President Barack Obama, campaigning in Ohio, emphasized a study of Mitt Romney’s tax plans and said the Republican candidate would cut rates for the wealthy and shift the tax burden to middle-income Americans.
Romney is “asking you to pay more so that people like him can get a big tax cut,” Obama told supporters at a rally at a park in Mansfield, Ohio. “We do not need more tax cuts for folks that are already doing well.”
Romney proposes cutting rates and eliminating breaks and maintains his plan won’t increase the budget deficit or transfer the tax burden from top earners to everyone else. According to a study released today by three researchers at the Washington- based Brookings Institution, that won’t be possible because there aren’t enough tax breaks for high-income taxpayers to offset the benefits they’d receive.
Obama’s plan would continue the George W. Bush-era income tax cuts for all except those in the top 2 percent of earners. His plan would limit, though not eliminate, tax breaks for high earners. “I’ve got a different plan for America than Mr. Romney’s,” the president said.
Obama, who addressed a rally later in Akron, was in Ohio for the second time in two weeks as he tries to build enthusiasm among Democrats in this swing state for his economic message targeting middle-class voters.
Ohio, with 18 electoral votes, has voted for the winner in every presidential election since 1964. Obama holds a 50-44 advantage over Romney in the state, according to a poll released today by Quinnipiac University, CBS News and the New York Times. The survey of 1,193 Ohio voters was conducted July 24-30 and has a margin of error of plus or minus 2.8 percentage points.
The poll showed Obama with a 6 percentage-point lead in Florida, where he’ll campaign tomorrow, and an 11-point edge in Pennsylvania. Obama is scheduled to be in Virginia tomorrow as he steps up visits to swing states.
Obama on July 16 visited Cincinnati, in the southwest part of the state, a historically Republican area. Earlier last month, the president campaigned by bus in northern Ohio.
“There’s not an inch of Ohio that the president does not love to visit,” White House press secretary Jay Carney told reporters yesterday.
The Obama campaign yesterday announced a new television ad, to air in Ohio and other swing states, which criticizes Romney’s support of tax-cut extensions for high earners at a time of worsening federal deficits.
“President Obama continues to tout liberal studies calling for more tax hikes and more government spending,” Ryan Williams, a spokesman for the Romney campaign, said in a statement. “Mitt Romney believes that lower tax rates and less government will jump-start the economy and create jobs.”
The study cited by Obama said Romney’s plan would shift the tax burden from the wealthy toward those earning less than $200,000 a year, and wouldn’t reduce the budget deficit.
The study concluded that in 2015, the tax-burden shift from those with incomes exceeding $200,000 a year to those earning less than that amount would be $86 billion, or at least $33 billion if the rate cuts generate economic growth.
It was conducted by Adam Looney, an economist who worked in the White House under Obama, and two other researchers at Brookings.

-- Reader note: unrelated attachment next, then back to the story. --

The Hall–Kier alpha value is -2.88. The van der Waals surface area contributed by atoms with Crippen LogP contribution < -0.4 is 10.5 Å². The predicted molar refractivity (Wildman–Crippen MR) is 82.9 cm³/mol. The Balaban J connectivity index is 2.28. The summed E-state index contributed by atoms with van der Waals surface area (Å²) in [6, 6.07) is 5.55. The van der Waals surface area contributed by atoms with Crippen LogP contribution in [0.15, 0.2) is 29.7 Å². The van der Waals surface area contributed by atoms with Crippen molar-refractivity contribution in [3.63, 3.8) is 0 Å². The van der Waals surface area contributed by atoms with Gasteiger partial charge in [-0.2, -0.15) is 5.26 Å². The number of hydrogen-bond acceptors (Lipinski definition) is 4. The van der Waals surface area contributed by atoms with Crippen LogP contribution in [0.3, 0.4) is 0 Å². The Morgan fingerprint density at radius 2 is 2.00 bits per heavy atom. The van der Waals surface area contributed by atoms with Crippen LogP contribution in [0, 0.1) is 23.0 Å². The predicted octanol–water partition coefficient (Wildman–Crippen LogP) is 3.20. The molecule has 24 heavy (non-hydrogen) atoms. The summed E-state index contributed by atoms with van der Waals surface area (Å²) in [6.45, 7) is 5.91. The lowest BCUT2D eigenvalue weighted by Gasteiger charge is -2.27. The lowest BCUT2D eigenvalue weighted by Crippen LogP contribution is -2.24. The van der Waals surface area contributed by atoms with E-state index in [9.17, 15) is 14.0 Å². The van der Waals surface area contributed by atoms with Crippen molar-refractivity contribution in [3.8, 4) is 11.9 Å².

The economy, and how to spur growth, are central issues in the presidential campaign.
David B. Cohen, a political science professor at the University of Akron, said the industrial corridor of northern Ohio “is going to be very important to the president. He needs to win with big margins in the northern part of the state because other parts of the state like the southwest are going to go for Romney.”
“Northeast Ohio has more Democrats than any other part of the state,” Cohen said. “His challenge is to get those folks out to the polls in big numbers and, with the economy going the way it is, enthusiasm or the lack of enthusiasm could be a real challenge for the president.”
Northern Ohio has received a boost from the resurgence of the auto industry, Cohen said.
Jeanne Gides, 61, a school psychologist who attended the Obama rally in Akron, said she had supported Obama in 2008 and would stand by him in November. She said the local economy is “slow, but it’s getting better.”
“Look at how he brought the automobile industry back,” Gides said. “It’s very important here. That’s really boosted the economy.”
Ohio ranks sixth among the 50 states in its rate of improving economic health, according to the Bloomberg Economic Evaluation of States from the first quarter of 2011 through the first quarter of this year.
The state’s unemployment rate was 7.2 percent in June, lower than the national rate of 8.2 percent and down from a high of 10.6 percent in January 2010, according to the U.S. Bureau of Labor Statistics. The unemployment rate for Akron was 6.6 percent in May, the most recent month for which figures are available. The jobless rate in May for Mansfield was 7.9 percent.
A Republican-backed protest was planned to greet Obama’s arrival today in Mansfield, where Pentagon budget cuts could lead to job losses at the air base.
The Mansfield News Journal reported that the Ohio Air National Guard’s 179th Airlift Wing and at least 350 full-time jobs were at risk because of planned budget cuts. The story was being promoted by the Republican National Committee.
Josh Earnest, the deputy White House press secretary, said the Pentagon was trimming the budget for C-27J transport planes, including those based at Mansfield.
“The president is committed to working with the Department of Defense to find a mission for Mansfield Lahm Air National Guard Base, so that the men and women who serve there can continue to make their important contribution to our national security,” he said.
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